God tells Bilam not to go with the messengers of Balak (Num. 22:12). Then, when Bilam seems to be obdurate, He says, “Go with them” (verse 20).
But in the Hebrew text a different word for “with” is used in each case. “Don’t go with them” uses the word im. “Go with them” uses et. The meaning of im is “total commitment”. Et indicates mere proximity – “You can accompany them, but don’t become part of their philosophy”.
What does Bilam actually do? He goes im the messengers (verse 21); no wonder God gets annoyed.
Rabbi Isaac Bernstein, who was a dynamic member of the rabbinate in London and New York, linked the story with a passage in Pirkei Avot 4:9 where a scholar is offered a high salary and invited to “dwell with us in our town”. The rabbi declines and says he would not dwell anywhere but a place of Torah.
What is wrong with the town to which he is invited? They want him im – “with” (i.e. totally identified with) them. However, it is not a place of Torah, and his presence would be a form of endorsement of their ideology and practices.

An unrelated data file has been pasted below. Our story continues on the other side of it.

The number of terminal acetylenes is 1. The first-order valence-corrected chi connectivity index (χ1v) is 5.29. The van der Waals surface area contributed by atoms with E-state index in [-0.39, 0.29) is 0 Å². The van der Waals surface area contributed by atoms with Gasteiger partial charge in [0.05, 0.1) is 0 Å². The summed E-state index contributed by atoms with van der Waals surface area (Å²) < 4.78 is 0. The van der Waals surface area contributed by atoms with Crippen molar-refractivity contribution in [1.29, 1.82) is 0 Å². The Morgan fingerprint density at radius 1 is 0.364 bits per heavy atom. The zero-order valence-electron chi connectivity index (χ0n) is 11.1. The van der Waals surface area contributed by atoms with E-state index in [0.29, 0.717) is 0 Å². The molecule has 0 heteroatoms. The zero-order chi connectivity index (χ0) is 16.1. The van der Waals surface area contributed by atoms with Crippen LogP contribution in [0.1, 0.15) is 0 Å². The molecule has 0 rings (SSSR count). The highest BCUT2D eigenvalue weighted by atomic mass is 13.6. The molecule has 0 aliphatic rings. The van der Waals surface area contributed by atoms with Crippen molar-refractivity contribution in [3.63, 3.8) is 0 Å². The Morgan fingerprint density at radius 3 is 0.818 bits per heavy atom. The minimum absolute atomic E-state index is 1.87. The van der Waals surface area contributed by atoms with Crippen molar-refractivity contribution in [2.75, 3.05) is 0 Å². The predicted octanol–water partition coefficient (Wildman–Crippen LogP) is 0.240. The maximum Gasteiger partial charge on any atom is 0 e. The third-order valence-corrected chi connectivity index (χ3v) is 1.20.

It reminds me that Samson Raphael Hirsch was a candidate for the London rabbinate in the 1840s. He was not successful, and a hundred-odd years later an author wrote what he called “A Purim Night’s Dream” in which he wondered aloud what would have happened if Hirsch had got the position.
Would Hirsch have altered Anglo-Jewry, or would Anglo-Jewry have altered Hirsch? No-one can be certain. It all hinges on whether London would have used the et or the im.